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Cocoa for Christmas: Britten and Much More from The Colorado Choir

A preview by Betsy Schwarm

At this time of year, Christmas choral concerts seem to happen on an hourly basis.  Many have the same overall plan:  carol arrangements old and new with a dash of audience sing-along.  Certainly, there’s much to be said for the tried and true.  However, more adventurous ensembles branch out rather further in their holiday repertoire, offering something that listeners won’t find on every street corner. 

Kelly Parmenter

Founded in 1976 and now in its 43rd season, The Colorado Choir is one of those ensembles that reaches beyond the usual.  As its conductor/artistic director Kelly Parmenter says, “It’s important that a Christmas concert contain material that is familiar to the audience, but we must also share compelling literature that will inspire and engage our listeners.”  So though Silent Night doesn’t appear on the main portion of the choir’s 2019 Christmas programs, one does find It Came Upon a Midnight Clear, some audience sing-alongs, a generous helping of Benjamin Britten, and even a dash of Amahl

The Colorado Choir

Moreover, the entire instrumental accompaniment is provided by a single harpist.  Britten had recently acquired a harp manual from a colleague, and apparently wished to demonstrate that he had learned a thing or two from that resource.  One might also imagine that, in the back of his mind, he had the notion of Medieval and Renaissance songs that in performance might have been accompanied by a single string instrument.  In those cases, it would originally have been a lute, though employing a harp instead allows for an impressively wide palate of colors.

The largest scale single work on The Colorado Choir programs (set for December 6 and 7) is Benjamin Britten’s A Ceremony of Carols, op. 28, dating from 1942.  Although it was written by one of the most prominent composers of the 20th century, Britten’s work is relatively rarely performed, due to its unusual scoring.  Britten first imagined it for soprano and alto voices only:  so a women’s choir, or a youth choir, but no men.  There is, however, an SATB arrangement, and this is what The Colorado Choir will perform.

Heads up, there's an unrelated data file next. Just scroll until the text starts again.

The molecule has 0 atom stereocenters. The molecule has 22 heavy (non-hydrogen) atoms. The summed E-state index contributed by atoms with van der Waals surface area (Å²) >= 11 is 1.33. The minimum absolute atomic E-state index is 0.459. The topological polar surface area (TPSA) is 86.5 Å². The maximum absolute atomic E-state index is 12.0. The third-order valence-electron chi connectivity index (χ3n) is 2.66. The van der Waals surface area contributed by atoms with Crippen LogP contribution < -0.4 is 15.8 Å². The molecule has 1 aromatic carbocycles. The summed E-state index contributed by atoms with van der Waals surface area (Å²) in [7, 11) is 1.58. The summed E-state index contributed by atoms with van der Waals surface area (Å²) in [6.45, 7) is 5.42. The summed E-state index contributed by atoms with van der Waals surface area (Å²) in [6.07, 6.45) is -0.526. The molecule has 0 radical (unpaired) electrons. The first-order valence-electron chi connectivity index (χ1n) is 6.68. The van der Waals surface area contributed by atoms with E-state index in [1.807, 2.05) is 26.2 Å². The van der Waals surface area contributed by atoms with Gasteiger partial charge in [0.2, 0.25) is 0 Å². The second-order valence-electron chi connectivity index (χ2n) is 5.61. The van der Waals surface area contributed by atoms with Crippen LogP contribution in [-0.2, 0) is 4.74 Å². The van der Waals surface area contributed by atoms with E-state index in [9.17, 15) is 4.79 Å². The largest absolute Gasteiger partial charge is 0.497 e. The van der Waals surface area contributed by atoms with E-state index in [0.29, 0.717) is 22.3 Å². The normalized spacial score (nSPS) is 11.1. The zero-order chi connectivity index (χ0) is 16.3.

For the Colorado Choir concerts, the harpist will be Denver native Emily Levin, currently principal harp of the Dallas Symphony.  Levin graduated from Arapahoe High School.  During Levin’s time there, the conductor of both the choir and the orchestra was The Colorado Choir’s Parmenter, who says she’s been trying for several years to coordinate a Britten performance with her former student.  At last, the timing worked out.  Parmenter says of the Britten, “More people should know this piece and with a great harpist it is truly extraordinary.”  Parmenter and Levin joined forces to perform Ceremony of Carols during Levin’s junior year of high school:  now they’ll do it again.

Emily Levin, harp

Of the work, Levin declares it to “one of my favorites.”  Further, she says that Britten, who numbered amongst his friends the superb Welsh harpist Osian Ellis, “is one of the best composers for the harp… I think Britten understood how to write for the harp in a way that showcased the instrument’s strengths–although we are set up very similarly to a piano, you have to spend a lot of time with the instrument to know how to really make it sing. Once you combine that kind of writing with Britten’s beautiful harmonic language and you pair it with singers – arguably his strongest compositional medium – you have a really magical piece.”